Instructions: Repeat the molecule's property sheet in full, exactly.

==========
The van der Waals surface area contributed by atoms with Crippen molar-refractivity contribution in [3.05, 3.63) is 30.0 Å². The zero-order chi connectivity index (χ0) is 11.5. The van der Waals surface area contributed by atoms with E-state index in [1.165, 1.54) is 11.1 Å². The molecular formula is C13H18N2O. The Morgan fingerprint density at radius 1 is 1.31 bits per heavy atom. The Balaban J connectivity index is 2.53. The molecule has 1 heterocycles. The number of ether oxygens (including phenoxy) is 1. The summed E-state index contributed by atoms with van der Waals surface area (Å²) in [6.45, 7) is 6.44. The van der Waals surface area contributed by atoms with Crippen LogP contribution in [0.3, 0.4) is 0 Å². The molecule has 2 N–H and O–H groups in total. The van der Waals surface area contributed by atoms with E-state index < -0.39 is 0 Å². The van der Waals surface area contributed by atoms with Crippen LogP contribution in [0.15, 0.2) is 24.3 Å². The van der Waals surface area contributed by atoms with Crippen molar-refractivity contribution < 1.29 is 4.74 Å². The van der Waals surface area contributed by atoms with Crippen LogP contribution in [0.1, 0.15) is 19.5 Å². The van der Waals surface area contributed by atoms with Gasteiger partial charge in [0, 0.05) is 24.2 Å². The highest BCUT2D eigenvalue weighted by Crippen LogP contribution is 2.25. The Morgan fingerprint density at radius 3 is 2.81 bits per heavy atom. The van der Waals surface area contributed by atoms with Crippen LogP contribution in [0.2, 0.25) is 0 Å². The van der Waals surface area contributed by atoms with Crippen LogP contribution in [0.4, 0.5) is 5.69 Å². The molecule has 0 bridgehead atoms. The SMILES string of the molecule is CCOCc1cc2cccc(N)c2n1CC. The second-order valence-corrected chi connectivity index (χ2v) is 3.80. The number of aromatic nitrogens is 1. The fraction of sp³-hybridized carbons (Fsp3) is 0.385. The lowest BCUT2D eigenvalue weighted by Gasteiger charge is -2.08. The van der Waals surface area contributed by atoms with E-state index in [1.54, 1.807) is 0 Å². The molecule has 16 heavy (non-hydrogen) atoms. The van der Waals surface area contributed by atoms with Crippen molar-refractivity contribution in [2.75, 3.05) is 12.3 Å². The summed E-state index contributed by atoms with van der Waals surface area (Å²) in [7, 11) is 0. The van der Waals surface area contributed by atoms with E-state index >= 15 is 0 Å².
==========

The van der Waals surface area contributed by atoms with Crippen molar-refractivity contribution in [3.05, 3.63) is 30.0 Å². The zero-order chi connectivity index (χ0) is 11.5. The van der Waals surface area contributed by atoms with E-state index in [1.165, 1.54) is 11.1 Å². The molecular formula is C13H18N2O. The Morgan fingerprint density at radius 1 is 1.31 bits per heavy atom. The Balaban J connectivity index is 2.53. The molecule has 1 heterocycles. The number of ether oxygens (including phenoxy) is 1. The summed E-state index contributed by atoms with van der Waals surface area (Å²) in [6.45, 7) is 6.44. The van der Waals surface area contributed by atoms with Crippen LogP contribution in [0.3, 0.4) is 0 Å². The molecule has 2 N–H and O–H groups in total. The van der Waals surface area contributed by atoms with E-state index < -0.39 is 0 Å². The van der Waals surface area contributed by atoms with Crippen LogP contribution in [0.15, 0.2) is 24.3 Å². The van der Waals surface area contributed by atoms with Crippen molar-refractivity contribution < 1.29 is 4.74 Å². The van der Waals surface area contributed by atoms with Crippen LogP contribution in [0.1, 0.15) is 19.5 Å². The van der Waals surface area contributed by atoms with Gasteiger partial charge in [0, 0.05) is 24.2 Å². The highest BCUT2D eigenvalue weighted by Crippen LogP contribution is 2.25. The Morgan fingerprint density at radius 3 is 2.81 bits per heavy atom. The van der Waals surface area contributed by atoms with Crippen LogP contribution in [0.2, 0.25) is 0 Å². The van der Waals surface area contributed by atoms with Crippen LogP contribution in [0.4, 0.5) is 5.69 Å². The molecule has 0 bridgehead atoms. The SMILES string of the molecule is CCOCc1cc2cccc(N)c2n1CC. The second-order valence-corrected chi connectivity index (χ2v) is 3.80. The number of aromatic nitrogens is 1. The fraction of sp³-hybridized carbons (Fsp3) is 0.385. The lowest BCUT2D eigenvalue weighted by Gasteiger charge is -2.08. The van der Waals surface area contributed by atoms with E-state index in [1.54, 1.807) is 0 Å². The molecule has 16 heavy (non-hydrogen) atoms. The van der Waals surface area contributed by atoms with Crippen molar-refractivity contribution in [2.75, 3.05) is 12.3 Å². The summed E-state index contributed by atoms with van der Waals surface area (Å²) in [7, 11) is 0. The van der Waals surface area contributed by atoms with E-state index >= 15 is 0 Å².